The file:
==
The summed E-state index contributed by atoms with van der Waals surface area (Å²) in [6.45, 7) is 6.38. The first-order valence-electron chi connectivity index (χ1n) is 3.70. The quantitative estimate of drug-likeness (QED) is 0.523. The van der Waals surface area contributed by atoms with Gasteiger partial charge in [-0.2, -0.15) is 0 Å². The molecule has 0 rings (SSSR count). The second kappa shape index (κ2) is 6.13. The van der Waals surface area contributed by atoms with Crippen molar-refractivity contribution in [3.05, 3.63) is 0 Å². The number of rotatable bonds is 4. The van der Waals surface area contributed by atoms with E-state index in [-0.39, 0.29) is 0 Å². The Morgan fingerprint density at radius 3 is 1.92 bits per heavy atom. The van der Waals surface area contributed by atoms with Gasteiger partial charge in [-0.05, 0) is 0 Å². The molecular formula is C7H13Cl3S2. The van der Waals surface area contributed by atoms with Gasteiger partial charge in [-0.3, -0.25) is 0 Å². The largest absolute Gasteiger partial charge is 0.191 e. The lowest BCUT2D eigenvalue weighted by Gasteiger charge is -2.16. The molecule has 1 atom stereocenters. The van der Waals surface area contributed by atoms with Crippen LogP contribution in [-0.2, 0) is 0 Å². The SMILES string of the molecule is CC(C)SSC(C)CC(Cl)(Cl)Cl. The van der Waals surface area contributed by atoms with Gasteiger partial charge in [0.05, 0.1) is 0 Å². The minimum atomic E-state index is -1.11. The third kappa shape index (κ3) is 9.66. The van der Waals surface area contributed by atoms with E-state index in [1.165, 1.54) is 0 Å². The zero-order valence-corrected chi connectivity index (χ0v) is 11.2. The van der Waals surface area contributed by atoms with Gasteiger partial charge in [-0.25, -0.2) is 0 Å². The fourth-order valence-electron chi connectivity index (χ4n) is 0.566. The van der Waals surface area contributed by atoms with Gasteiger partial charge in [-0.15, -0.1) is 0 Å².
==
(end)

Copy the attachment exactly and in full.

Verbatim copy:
The summed E-state index contributed by atoms with van der Waals surface area (Å²) in [6.45, 7) is 6.38. The first-order valence-electron chi connectivity index (χ1n) is 3.70. The quantitative estimate of drug-likeness (QED) is 0.523. The van der Waals surface area contributed by atoms with Gasteiger partial charge in [-0.2, -0.15) is 0 Å². The molecule has 0 rings (SSSR count). The second kappa shape index (κ2) is 6.13. The van der Waals surface area contributed by atoms with Crippen molar-refractivity contribution in [3.05, 3.63) is 0 Å². The number of rotatable bonds is 4. The van der Waals surface area contributed by atoms with E-state index in [-0.39, 0.29) is 0 Å². The Morgan fingerprint density at radius 3 is 1.92 bits per heavy atom. The van der Waals surface area contributed by atoms with Gasteiger partial charge in [-0.05, 0) is 0 Å². The molecular formula is C7H13Cl3S2. The van der Waals surface area contributed by atoms with Gasteiger partial charge in [-0.3, -0.25) is 0 Å². The largest absolute Gasteiger partial charge is 0.191 e. The lowest BCUT2D eigenvalue weighted by Gasteiger charge is -2.16. The molecule has 1 atom stereocenters. The van der Waals surface area contributed by atoms with Crippen LogP contribution in [-0.2, 0) is 0 Å². The SMILES string of the molecule is CC(C)SSC(C)CC(Cl)(Cl)Cl. The van der Waals surface area contributed by atoms with Gasteiger partial charge in [0.05, 0.1) is 0 Å². The minimum atomic E-state index is -1.11. The third kappa shape index (κ3) is 9.66. The van der Waals surface area contributed by atoms with E-state index in [1.165, 1.54) is 0 Å². The zero-order valence-corrected chi connectivity index (χ0v) is 11.2. The van der Waals surface area contributed by atoms with Gasteiger partial charge in [-0.25, -0.2) is 0 Å². The fourth-order valence-electron chi connectivity index (χ4n) is 0.566. The van der Waals surface area contributed by atoms with Gasteiger partial charge in [-0.15, -0.1) is 0 Å².